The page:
The Zionist Vision

An excerpt from "The Jewish State"

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The sanctuaries of Christendom would be safeguarded by assigning to them an extra-territorial status such as is well-known to the law of nations. We should form a guard of honor about these sanctuaries, answering for the fulfillment of this duty with our existence. This guard of honor would be the great symbol of the solution of the Jewish question after eighteen centuries of Jewish suffering.

Demand, Medium, Trade

I said in the last chapter, "The Jewish Company will organize trade and commerce in the new country." I shall here insert a few remarks on that point.

A scheme such as mine is gravely imperiled if it is opposed by "practical" people. Now "practical" people are as a rule nothing more than men sunk into the groove of daily routine, unable to emerge from a narrow circle of antiquated ideas. At the same time, their adverse opinion carries great weight, and can do considerable harm to a new project, at any rate until this new thing is sufficiently strong to throw the "practical" people and their moldy notions to the winds.

In the earliest period of European railway construction some "practical" people were of the opinion that it was foolish to build certain lines "because there were not even sufficient passengers to fill the mail-coaches." They did not realize the truth--which now seems obvious to us--that travelers do not produce railways, but, conversely, railways produce travelers, the latent demand, of course, is taken for granted.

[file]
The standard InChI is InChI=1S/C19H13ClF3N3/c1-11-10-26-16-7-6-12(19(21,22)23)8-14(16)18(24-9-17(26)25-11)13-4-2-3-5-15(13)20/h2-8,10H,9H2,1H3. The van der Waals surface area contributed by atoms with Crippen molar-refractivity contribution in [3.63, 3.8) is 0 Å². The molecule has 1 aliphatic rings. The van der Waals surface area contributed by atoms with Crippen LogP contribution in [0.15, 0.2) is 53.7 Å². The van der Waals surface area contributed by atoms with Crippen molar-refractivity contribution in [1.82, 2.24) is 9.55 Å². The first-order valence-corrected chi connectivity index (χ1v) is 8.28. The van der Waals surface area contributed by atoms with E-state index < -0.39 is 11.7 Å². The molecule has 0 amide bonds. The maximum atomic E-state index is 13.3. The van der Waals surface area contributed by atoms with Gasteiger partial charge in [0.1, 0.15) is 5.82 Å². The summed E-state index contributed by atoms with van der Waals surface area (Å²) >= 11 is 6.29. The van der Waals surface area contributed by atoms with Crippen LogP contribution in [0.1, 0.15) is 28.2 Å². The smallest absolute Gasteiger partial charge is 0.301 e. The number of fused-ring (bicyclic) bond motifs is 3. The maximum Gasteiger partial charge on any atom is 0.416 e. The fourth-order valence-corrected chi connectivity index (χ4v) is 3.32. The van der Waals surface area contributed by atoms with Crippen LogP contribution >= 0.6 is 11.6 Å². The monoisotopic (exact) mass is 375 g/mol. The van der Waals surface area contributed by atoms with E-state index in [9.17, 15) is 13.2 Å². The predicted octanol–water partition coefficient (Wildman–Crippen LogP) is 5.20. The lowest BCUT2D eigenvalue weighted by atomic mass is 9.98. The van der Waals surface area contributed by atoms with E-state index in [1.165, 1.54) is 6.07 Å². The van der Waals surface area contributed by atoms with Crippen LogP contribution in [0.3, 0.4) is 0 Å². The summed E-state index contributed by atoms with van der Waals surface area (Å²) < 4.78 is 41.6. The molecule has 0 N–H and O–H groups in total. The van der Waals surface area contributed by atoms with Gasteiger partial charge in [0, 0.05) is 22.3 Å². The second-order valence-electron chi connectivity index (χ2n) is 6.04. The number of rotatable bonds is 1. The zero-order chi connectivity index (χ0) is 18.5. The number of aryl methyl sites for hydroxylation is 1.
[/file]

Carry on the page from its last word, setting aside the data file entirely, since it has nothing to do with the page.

The impossibility of comprehending how trade and commerce are to be created in a new country which has yet to be acquired and cultivated, may be classed with those doubts of "practical" persons concerning the need of railways. A "practical" person would express himself somewhat in this fashion:

"Granted that the present situation of the Jews is in many plates unendurable, and aggravated day by day; granted that there exists a desire to emigrate; granted even that the Jews do emigrate to the new country; how will they earn their living there, and what will they earn? What are they to live on when there! The business of many people cannot be artificially organized in a day.

To this I should reply: We have not the slightest intention of organizing trade artificially, and we should certainly not attempt to do it in a day. But, though the organization of it may be impossible, the promotion of it is not. And how is commerce to be encouraged? Through the medium of a demand. The demand recognized, the medium created, it will establish itself.

If there is a real earnest demand among Jews for an improvement of their status; if the medium to be created--the Jewish Company--is sufficiently powerful, then commerce will extend itself freely in the new country.

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Theodor Herzl

Theodor Herzl led the Zionist movement from its formal inception in 1897 until his death in 1904. Herzl outlined his vision for a Jewish state in Der Judenstaat (The Jewish State, 1896). The book described the practical functions of a secular, cosmopolitan state, where the best ideas and technology of the west could come together in an environment free from anti-Semitism.